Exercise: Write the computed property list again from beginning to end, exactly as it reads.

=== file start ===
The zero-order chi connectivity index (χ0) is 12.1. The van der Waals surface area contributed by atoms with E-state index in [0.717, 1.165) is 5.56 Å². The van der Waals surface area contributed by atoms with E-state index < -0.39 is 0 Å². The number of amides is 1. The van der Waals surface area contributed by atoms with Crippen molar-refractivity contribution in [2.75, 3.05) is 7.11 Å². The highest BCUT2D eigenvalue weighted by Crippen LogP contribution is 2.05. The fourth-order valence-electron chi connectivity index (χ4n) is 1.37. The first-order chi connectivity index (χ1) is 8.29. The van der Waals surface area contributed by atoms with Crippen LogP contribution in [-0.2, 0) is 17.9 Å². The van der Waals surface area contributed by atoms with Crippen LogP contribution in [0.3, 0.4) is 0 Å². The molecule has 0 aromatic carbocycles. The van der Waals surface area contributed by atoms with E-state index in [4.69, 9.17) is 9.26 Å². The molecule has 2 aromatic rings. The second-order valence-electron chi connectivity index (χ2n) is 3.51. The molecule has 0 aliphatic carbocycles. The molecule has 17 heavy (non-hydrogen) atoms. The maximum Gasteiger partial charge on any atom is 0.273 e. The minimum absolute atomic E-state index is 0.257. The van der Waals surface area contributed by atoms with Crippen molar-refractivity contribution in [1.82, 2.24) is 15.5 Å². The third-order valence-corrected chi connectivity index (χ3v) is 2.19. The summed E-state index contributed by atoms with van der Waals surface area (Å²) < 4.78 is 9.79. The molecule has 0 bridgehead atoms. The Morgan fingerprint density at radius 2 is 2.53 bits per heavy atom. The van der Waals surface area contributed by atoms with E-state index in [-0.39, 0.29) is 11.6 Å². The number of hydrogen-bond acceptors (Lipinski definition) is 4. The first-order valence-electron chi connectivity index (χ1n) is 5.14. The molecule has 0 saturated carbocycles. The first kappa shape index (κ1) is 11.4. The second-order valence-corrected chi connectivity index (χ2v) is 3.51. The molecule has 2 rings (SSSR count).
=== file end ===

The zero-order chi connectivity index (χ0) is 12.1. The van der Waals surface area contributed by atoms with E-state index in [0.717, 1.165) is 5.56 Å². The van der Waals surface area contributed by atoms with E-state index < -0.39 is 0 Å². The number of amides is 1. The van der Waals surface area contributed by atoms with Crippen molar-refractivity contribution in [2.75, 3.05) is 7.11 Å². The highest BCUT2D eigenvalue weighted by Crippen LogP contribution is 2.05. The fourth-order valence-electron chi connectivity index (χ4n) is 1.37. The first-order chi connectivity index (χ1) is 8.29. The van der Waals surface area contributed by atoms with Crippen LogP contribution in [-0.2, 0) is 17.9 Å². The van der Waals surface area contributed by atoms with Crippen LogP contribution in [0.3, 0.4) is 0 Å². The molecule has 0 aromatic carbocycles. The van der Waals surface area contributed by atoms with E-state index in [4.69, 9.17) is 9.26 Å². The molecule has 2 aromatic rings. The second-order valence-electron chi connectivity index (χ2n) is 3.51. The molecule has 0 aliphatic carbocycles. The molecule has 17 heavy (non-hydrogen) atoms. The maximum Gasteiger partial charge on any atom is 0.273 e. The minimum absolute atomic E-state index is 0.257. The van der Waals surface area contributed by atoms with Crippen molar-refractivity contribution in [1.82, 2.24) is 15.5 Å². The third-order valence-corrected chi connectivity index (χ3v) is 2.19. The summed E-state index contributed by atoms with van der Waals surface area (Å²) < 4.78 is 9.79. The molecule has 0 bridgehead atoms. The Morgan fingerprint density at radius 2 is 2.53 bits per heavy atom. The van der Waals surface area contributed by atoms with E-state index in [-0.39, 0.29) is 11.6 Å². The number of hydrogen-bond acceptors (Lipinski definition) is 4. The first-order valence-electron chi connectivity index (χ1n) is 5.14. The molecule has 0 saturated carbocycles. The first kappa shape index (κ1) is 11.4. The second-order valence-corrected chi connectivity index (χ2v) is 3.51. The molecule has 2 rings (SSSR count).